Sorry, I meant the Great Wall of China. It’s pretty much impossible to visit Beijing and not visit the wall. I mean, come on. Since I wasn’t staying at a hostel and Megha wasn’t running her own private tour to the wall, I needed to find a group to hook up with for the day. Leo Youth Hostel runs a fantastic tour. The hostel had been recommended to me by some coworkers who spent our March break in China, and for good reason. Leo is located in Qianmen, behind Tiananmen Square on a main shopping street. The decor was awesome and the bathrooms clean, but that’s about all that I had time to see before we left for the Great Wall. Ten of us squeezed into a van that drove us the couple hours out of Beijing.

After awhile, unable to sleep because the driver constantly pounded on his horn to let everyone within a 5km radius know he was passing another car, I gave up and just looked out the window. Much to my surprise, I saw the wall, snaking through the mountains like a long, thick rope. Words fail to describe how I felt in those first few minutes. The Great Wall is just that–great, immense, awesome–and seeing it in pictures and books is nothing compared to driving under it, next to it. Occasionally it would disappear or trail off, only to reappear again a few minutes later. It blows my mind to think that what I saw of the wall was only a fraction of the 4,000 miles it spans.

Now, there are many different areas of the Great Wall open to visitors. Many have been restored and are in prime condition for the millions of tourists who come every year. A couple hours into the drive, I started to see signs for Badaling and my heart sank. Badaling is the most popular section among tourists because it is easy to access and fully restored. However, my own faith was restored when our driver continued past the Badaling parking area and drove a few kilometers more down the highway and off onto a dirt road.

The van came to a complete stop down the road, in front of a siheyuan, a traiditional courtyard surrounded by buildings. The driver beeped his horn a few times, and a few moments later, an old man ambled down a hill and hopped into the van with us. Another kilometer down the road and the van stopped again and the driver motioned for us all to get out. The old man, who I’d finally gathered was our tour guide, started to walk up a dirt path and we followed. It turns out that one of the guys on our hike, an English teacher in southern China, spoke a bit of Mandarin and could communicate the basics with him, which helped all of us out a great deal.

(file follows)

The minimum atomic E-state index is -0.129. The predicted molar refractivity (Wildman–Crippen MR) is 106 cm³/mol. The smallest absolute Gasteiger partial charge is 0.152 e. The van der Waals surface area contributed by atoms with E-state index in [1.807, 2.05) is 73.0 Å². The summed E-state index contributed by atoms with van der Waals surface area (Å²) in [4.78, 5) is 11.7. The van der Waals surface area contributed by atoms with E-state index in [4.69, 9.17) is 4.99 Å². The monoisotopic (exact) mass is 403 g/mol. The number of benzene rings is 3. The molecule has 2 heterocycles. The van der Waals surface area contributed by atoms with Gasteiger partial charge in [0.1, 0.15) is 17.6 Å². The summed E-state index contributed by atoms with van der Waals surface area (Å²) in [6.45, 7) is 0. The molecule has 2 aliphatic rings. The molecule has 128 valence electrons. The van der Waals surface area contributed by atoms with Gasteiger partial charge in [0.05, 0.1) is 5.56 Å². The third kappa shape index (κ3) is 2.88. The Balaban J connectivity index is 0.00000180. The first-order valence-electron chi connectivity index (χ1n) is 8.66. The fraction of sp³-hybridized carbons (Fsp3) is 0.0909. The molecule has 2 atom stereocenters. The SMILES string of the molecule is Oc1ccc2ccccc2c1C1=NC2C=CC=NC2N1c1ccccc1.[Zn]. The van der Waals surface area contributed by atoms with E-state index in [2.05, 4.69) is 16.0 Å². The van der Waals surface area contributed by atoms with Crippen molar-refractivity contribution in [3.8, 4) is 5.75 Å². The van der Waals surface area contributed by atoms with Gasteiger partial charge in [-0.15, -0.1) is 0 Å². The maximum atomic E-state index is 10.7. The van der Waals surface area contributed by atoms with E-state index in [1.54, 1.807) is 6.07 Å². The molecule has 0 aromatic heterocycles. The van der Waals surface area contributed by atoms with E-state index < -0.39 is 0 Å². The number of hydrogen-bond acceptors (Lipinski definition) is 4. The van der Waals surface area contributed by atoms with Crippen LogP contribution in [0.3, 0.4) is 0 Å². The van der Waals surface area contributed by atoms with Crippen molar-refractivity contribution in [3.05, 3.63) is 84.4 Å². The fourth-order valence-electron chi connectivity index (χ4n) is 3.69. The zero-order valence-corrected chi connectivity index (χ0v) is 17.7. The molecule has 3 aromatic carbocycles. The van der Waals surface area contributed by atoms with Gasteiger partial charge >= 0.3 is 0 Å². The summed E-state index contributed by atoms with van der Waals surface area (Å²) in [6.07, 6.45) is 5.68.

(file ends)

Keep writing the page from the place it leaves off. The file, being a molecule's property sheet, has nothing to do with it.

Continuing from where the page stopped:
The hike wasn’t terribly long; at the highest point we were only at 888 meters (less than half a mile), but the terrain was a bit rocky at points. It was nowhere near as strenuous as 2005’s Avi Chai hike up Har Yishai, I’ll concede that much. Every so often, our guide, who we figured out was 73 years olds, would give us a break so he could have a cigarette.

 

Our guide told us that he often hikes up to the wall with his buddies and gets drunk. Oh, China...

Our guide told us that he often hikes up to the wall with his buddies and gets drunk. Oh, China...

 

After about an hour, we reached the wall. It wasn’t at all like the refurbished parts you see in calendars. The part of the wall we stood on was falling apart, weathered by centuries of wear and tear. Dilapidated watchtowers sat every few hundreds yard, topping of the peaks of the hills. You’d think that the hike up to the wall would have been the most difficult, but no, that was reserved for the steepest parts of the wall. Broken brick and stone stairs spanned from watchtower to watchtower and we had to navigate up and down to get from one watchtower to the next.

 

On the first part of the wall, before climbing up to the watchtower

On the first part of the wall, before climbing up to the watchtower

 

 

Watchtower remnants

Watchtower remnants

 

 

Graffiti on the wall...who defaces the GREAT WALL OF CHINA!?

Graffiti on the wall...who defaces the GREAT WALL OF CHINA!?

 

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The highest point on our tour

The highest point on our tour

 

After navigating our way back down, we were treated to a large Chinese lunch (well, not really treated, since it was included in the tour fee) in a siheyuan in the village. We stuffed ourselves with bowls of rice, noodles, zucchini, beans and chicken.

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After lunch, we piled back into the van and headed back to Beijing. Too exhausted to deal with the subway, I grabbed a cab back to Megha’s apartment, where everyone decided we should eat Mongolian hot pot for dinner. Sadly, I didn’t take any pictures of this, but it’s fairly easy to explain. Mongolian hot pot is basically Chinese fondue. You order meats and veggies and then cook it all in boiling sauces. This was undoubtedly one of the most satisfying meals I had in China.

Next up in the China series: FOOD!! Because I love to blog about it.

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